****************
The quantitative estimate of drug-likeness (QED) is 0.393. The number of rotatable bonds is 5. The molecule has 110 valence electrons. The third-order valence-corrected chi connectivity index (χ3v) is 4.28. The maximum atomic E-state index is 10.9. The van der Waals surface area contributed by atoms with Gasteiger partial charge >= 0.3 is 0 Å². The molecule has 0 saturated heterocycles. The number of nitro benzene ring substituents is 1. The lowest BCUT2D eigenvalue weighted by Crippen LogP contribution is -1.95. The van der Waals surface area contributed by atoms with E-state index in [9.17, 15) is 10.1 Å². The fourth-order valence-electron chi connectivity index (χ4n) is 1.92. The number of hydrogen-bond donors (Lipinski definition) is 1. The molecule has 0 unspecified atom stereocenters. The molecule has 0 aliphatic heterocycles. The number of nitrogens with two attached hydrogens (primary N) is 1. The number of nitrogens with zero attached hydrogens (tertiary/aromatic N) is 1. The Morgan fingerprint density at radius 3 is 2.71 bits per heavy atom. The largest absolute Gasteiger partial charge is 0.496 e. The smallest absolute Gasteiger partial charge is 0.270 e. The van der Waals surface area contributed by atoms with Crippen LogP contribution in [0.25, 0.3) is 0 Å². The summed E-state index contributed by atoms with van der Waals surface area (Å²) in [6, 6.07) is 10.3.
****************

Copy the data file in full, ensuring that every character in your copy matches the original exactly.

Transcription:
The quantitative estimate of drug-likeness (QED) is 0.393. The number of rotatable bonds is 5. The molecule has 110 valence electrons. The third-order valence-corrected chi connectivity index (χ3v) is 4.28. The maximum atomic E-state index is 10.9. The van der Waals surface area contributed by atoms with Gasteiger partial charge >= 0.3 is 0 Å². The molecule has 0 saturated heterocycles. The number of nitro benzene ring substituents is 1. The lowest BCUT2D eigenvalue weighted by Crippen LogP contribution is -1.95. The van der Waals surface area contributed by atoms with E-state index in [9.17, 15) is 10.1 Å². The fourth-order valence-electron chi connectivity index (χ4n) is 1.92. The number of hydrogen-bond donors (Lipinski definition) is 1. The molecule has 0 unspecified atom stereocenters. The molecule has 0 aliphatic heterocycles. The number of nitrogens with two attached hydrogens (primary N) is 1. The number of nitrogens with zero attached hydrogens (tertiary/aromatic N) is 1. The Morgan fingerprint density at radius 3 is 2.71 bits per heavy atom. The largest absolute Gasteiger partial charge is 0.496 e. The smallest absolute Gasteiger partial charge is 0.270 e. The van der Waals surface area contributed by atoms with Crippen LogP contribution in [0.25, 0.3) is 0 Å². The summed E-state index contributed by atoms with van der Waals surface area (Å²) in [6, 6.07) is 10.3.